Last year was a pivotal one for the country's five largest health insurers, as months of negotiation culminated in the Aetna-Humana and Anthem-Cigna mega-mergers. It also was a good year to be an executive at the "big five" payers, as total compensation rose for 4 out of 5 CEOs.
Humana's move to tie executive compensation to members' health outcomes may actually help protect its leaders' bonuses amid less-predictable profits, according to the International Business Times.
Salary increases for two senior executives who oversaw the implementation of Maine's once-burgeoning consumer operated and oriented plan are being scrutinized after the plan lost millions last year, leading to administrative cuts and premium hikes, according to the Portland Press Herald.
Amid the industry's shift to performance-based provider payments, one health insurer is taking the trend a step further by tying executive bonuses to members' health outcomes.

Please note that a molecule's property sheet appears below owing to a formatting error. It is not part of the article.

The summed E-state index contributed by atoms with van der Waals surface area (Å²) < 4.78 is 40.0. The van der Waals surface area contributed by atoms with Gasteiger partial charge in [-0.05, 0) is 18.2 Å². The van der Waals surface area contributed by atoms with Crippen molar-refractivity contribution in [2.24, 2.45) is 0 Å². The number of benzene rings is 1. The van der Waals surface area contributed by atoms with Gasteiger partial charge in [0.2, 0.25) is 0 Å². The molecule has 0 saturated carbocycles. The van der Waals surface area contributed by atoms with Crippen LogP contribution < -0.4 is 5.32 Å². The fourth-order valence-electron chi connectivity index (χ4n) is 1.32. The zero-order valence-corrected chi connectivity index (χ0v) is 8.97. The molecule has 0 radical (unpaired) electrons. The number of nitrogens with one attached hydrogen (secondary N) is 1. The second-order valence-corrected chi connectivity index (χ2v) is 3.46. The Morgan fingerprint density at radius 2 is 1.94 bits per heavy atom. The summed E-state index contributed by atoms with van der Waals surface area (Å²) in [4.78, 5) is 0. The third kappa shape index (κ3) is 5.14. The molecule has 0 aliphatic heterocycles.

Though its losses in the individual market grew, Blue Cross and Blue Shield of North Carolina rebounded from a multimillion-dollar loss in 2014 by posting a small profit in 2015, the insurer announced.
CEO Paul Markovich has pledged to improve Blue Shield of California's service to members and disclose more about its executives' compensation as the insurer faces continued scrutiny from both consumer advocates and the state, the Los Angeles Times reports.
Though consumer operated and oriented health plans around the country have struggled and even folded, some of their leaders appear to have been well-compensated.
Hospital chief financial officers must focus on labor cost--both from staff and executives--and ask relevant questions in order to keep costs under control, according to an opinion piece in Healthcare Finance News.
When WellPoint named Joseph Swedish its new CEO back in 2013, the insurer announced Swedish's salary right off the bat--$1.25 million in salary and as much as $3.75 million in bonuses.
The 10 largest publicly traded insurers paid their top executives a combined $300 million in compensation last year. But because of a little-discussed provision in the Affordable Care Act, they also had to pay $72 million more than the year before in taxes, amounting to an additional $1.3 million in taxes per executive, according to a new report from the Institute for Policy Studies.